The BBC's Emma Jane Kirby says whatever has happened in Oslo, it has left people extremely frightened.


    Oslo police say 15 people have been injured, Associated Press reports.


    ACC Vrekke says the police operation is continuing.

    "We will still secure the area and of course make certain there are no other possible bombs in this area and also the rescue operation will be ongoing for quite some time," he tells the BBC.


    ACC Vrekke tells the BBC he does not know if there was more than one explosion.

    If there were multiple blasts, he says, they occurred simultaneously.

    He says he cannot confirm whether the bomb was in a vehicle at this stage.


    Assistant Chief Constable Egil Vrekke of the Oslo Police confirms two people have died.

    He says police know there have been "a lot" of casualties but the rescue operation is ongoing.


    For eye-witness accounts and video footage, Norwegian journalist Ingunn Andersen says people were lying there bleeding in the moments after the explosion hit the centre of Oslo, while Olaf Furniss says you could smell the burning from the blast.

    1653: Rannveig Mjelde Vareberg in Oslo

    emails: I am on my way back to Stavanger. Ten minutes ago heavy armed police stopped and searched our bus on the way to Oslo airport. They stop all traffic to the airport.


    Eyewitness Siv Hartvigsen tells the BBC she was shopping nearby when the bomb went off.

    Ms Hartvigsen says it was a terrifying experience and the situation felt "really, really threatening".


    Many people are still being treated in the streets outside the building.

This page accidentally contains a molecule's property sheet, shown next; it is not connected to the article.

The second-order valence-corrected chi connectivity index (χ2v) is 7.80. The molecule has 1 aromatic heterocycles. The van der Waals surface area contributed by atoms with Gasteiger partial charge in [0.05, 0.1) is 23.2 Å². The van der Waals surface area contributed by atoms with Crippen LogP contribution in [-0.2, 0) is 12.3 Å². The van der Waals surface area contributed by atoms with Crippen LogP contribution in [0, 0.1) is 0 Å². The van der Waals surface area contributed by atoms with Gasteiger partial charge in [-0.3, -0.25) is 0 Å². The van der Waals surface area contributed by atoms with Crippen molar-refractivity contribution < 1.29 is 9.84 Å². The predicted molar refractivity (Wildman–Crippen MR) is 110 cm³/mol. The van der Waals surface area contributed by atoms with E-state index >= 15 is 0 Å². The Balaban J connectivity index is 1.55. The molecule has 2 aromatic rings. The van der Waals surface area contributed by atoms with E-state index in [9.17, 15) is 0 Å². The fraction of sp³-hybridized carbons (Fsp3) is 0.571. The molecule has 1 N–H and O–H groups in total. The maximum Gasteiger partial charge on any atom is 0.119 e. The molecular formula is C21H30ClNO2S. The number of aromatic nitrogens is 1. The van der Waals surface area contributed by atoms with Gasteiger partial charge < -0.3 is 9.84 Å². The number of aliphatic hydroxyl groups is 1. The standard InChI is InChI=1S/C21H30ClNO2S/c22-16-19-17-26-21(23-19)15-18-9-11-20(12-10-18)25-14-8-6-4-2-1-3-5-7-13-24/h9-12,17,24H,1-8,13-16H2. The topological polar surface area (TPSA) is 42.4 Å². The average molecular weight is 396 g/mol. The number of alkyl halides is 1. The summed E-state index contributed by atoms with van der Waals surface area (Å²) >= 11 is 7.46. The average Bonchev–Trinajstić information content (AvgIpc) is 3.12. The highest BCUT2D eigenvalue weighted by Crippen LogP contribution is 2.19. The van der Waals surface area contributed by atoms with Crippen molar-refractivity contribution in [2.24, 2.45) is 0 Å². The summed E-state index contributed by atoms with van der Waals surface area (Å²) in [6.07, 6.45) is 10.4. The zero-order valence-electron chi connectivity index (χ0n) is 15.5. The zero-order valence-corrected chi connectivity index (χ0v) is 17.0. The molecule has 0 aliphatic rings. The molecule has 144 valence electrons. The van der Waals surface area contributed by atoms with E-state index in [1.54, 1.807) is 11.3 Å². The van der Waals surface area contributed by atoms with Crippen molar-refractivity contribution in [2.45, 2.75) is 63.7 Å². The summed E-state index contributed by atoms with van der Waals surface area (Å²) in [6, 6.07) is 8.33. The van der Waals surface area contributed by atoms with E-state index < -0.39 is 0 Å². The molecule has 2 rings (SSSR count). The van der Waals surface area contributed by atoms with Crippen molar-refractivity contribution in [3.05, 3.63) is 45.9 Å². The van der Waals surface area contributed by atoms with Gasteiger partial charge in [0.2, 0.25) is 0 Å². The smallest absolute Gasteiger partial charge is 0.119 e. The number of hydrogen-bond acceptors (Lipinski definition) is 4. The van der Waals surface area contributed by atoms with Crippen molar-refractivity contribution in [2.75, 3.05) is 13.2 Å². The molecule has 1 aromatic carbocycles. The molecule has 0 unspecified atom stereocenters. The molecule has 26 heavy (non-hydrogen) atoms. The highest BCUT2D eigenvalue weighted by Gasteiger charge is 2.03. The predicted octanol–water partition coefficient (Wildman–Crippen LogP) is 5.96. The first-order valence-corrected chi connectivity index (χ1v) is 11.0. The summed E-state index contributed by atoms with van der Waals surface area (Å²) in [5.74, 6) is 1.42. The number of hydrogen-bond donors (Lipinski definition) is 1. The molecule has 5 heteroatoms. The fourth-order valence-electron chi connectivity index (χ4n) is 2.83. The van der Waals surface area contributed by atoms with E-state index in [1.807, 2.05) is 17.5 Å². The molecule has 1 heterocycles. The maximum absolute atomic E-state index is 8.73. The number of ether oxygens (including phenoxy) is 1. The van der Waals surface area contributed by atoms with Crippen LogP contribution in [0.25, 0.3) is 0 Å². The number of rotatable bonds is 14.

Injured people are treated by medics at the scene of an explosion near the government buildings in Norway's capital Oslo on July 22, 2011

    Government minister Hans Kristian Amundsen tells the BBC many hundreds of people would have been in the building - which has 17-18 floors - on a normal day, but he thinks there may have been fewer today because it was a Friday afternoon, and many people may have already left the office.


    Mr Furniss says he hasn't seen many people being treated because the area is cordoned off.

    But he says there is significant damage.

    "I'm surprised that more people haven't been declared dead or injured."

    A riot police officer walks past a cordon

    Olaf Furniss, a reporter in the city, tells the BBC it is impossible to get anywhere the site of the blast.

    He says there are police, military police and plainclothes officers in the area.


    In a statement, Oslo police say confirm "one or several" explosions.

    "So far, police cannot say anything about the scope of the damage, aside from that there's been one or several explosions."

    An Oslo police official tells Associated Press: "There are several people injured."


    An injured man is treated at the scene.